We've done it backcountry skiers! From the hippy pow meadow skippers to the aggressive ski mountaineers, shredders worldwide are becoming believers in the power and reliability of efficient and lightweight ski touring gear. This in turn has lead to a massive influx of R&D money into this segment of the ski industry which is compounding the availability and rising quality of the gear. If you've been by the Vail Cripple Creek Backcountry store and chat with me about a light weight touring setup, or your first touring setup, you probably heard this- "Go as light as you can and still have the fun you were looking for." My time working for CCBC and testing gear has helped me to really dial in just where I like to save weight, and where I want a little extra beef. Distances, skiing style, snow conditions and terrain all play a factor in the decision of how light to go. Here is a bit of background on my own transition to lighter gear, and how I've based those decisions.

For a bit of my skiing background, I learned to ski in the steeps of Taos, NM, and enjoy skiing fast and aggressively with good but not perfect technique. I wound up Ski Patrolling at Vail prior to an injury and became hooked on large skis. I'm 6' 150 lbs and in good but nowhere near elite cardiovascular shape. I get my ass kicked by guys 20 years my senior in rando races. Like many, my first touring rig was Alpine Trekkers plugged in to an alpine setup. This "progessed" to Marker Dukes but I will focus on the setup I was on when I began working at Cripple Creek. My main setup and traveling weapon of choice was a pair of 186cm Volkl BMT 122s with Marker Kingpins. These were driven with Black Diamond Quadrant 4 buckle boots with Intuition Pro Tour liners and propelled uphill by Pomoca Pro S-Glide skins. This setup ripped. I was used to fat skis and skiing like a bat out of hell, and found what I was looking for at the time. I also had a pair of 177cm Fischer Hannibal 94s with a Speed Radical that I wasn't crazy about, but used for mountaineering missions.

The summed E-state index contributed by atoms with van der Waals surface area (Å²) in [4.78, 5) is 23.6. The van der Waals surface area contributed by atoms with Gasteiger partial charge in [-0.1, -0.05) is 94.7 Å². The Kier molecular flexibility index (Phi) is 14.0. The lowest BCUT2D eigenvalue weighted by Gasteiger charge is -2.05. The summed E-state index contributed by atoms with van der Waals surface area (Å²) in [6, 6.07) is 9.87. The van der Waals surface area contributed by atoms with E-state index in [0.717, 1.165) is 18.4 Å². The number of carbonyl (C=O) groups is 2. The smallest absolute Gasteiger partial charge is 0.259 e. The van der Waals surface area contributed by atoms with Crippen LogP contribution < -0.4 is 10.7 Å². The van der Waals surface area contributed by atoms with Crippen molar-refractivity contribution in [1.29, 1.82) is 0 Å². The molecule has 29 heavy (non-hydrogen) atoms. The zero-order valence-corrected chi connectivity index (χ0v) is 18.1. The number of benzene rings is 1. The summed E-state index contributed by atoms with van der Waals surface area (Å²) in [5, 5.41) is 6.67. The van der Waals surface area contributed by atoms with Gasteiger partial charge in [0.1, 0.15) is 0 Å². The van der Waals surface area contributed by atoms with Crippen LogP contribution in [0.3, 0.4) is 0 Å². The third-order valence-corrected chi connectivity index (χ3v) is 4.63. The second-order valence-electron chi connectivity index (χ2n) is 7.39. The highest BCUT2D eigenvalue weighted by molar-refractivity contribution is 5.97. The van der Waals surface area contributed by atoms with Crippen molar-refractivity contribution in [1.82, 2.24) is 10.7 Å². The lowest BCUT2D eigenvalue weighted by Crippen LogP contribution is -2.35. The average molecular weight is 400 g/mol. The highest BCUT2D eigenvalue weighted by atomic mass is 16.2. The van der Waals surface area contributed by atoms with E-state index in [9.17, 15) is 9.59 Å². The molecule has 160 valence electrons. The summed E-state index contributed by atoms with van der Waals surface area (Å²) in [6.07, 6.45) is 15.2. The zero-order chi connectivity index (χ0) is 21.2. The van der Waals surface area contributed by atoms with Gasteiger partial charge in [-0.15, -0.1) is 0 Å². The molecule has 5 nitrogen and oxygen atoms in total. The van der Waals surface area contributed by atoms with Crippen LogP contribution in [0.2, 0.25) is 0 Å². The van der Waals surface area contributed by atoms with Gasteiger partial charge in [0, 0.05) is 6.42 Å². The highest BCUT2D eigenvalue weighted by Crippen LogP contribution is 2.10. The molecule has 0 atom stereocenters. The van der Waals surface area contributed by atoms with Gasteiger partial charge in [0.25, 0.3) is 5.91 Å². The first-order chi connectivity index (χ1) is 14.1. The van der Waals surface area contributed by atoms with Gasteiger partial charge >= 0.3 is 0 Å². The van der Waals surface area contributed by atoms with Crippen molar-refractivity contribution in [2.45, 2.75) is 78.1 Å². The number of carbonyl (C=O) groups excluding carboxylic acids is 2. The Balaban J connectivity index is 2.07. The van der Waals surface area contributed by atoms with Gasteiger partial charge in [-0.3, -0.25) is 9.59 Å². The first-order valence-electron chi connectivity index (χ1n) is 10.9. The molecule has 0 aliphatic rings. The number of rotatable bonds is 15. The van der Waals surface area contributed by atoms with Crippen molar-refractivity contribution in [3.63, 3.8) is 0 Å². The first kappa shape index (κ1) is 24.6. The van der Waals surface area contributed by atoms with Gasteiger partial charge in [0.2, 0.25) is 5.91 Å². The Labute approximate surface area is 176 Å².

skin track refugio frey skiing

The old setup was fun, but I could typically be found slogging at the back of the skin track like so.

Then came a fateful day in Gnarble, Utah on my first outing with the CCBC crew. The day before, CCBC owner Doug Stenclik, suggested I bring my powder skis. I replied that I didn't think that I could keep up in the BMTs and his response was, "No, the Fischers." I grabbed a pair of our Scarpa F1 demo boots and went for it. The next day we would shred over 5,000 vertical feet of some of the deepest low density blower I've ever skied, all before noon. I then understood what Doug meant by "powder skis". Days like that are rare- this was 2 feet of less than 5% water equivalent snow. You can ski that in nearly any gear. This day however gave me a great understanding of the power of shedding weight and gaining efficiency. I soon mounted up a pair of 185cm DPS Wailer 106s in the lightweight Tour1 construction with 175 gram Dynafit Speed Superlite bindings and got my own pair of Scarpa F1 two buckle boots. A little more surface area in the ski for a wider variety of powder, and keeping the rest to a minimum. This shed almost 3 pounds per foot compared to the BMT setup, and a new way of looking at ski touring began to come to me. The argument against light weight gear is generally, "well, I'm in this for the downhill." We all are! Hop on board the weight watcher wagon and get more downhill or be more fresh for your coveted descent.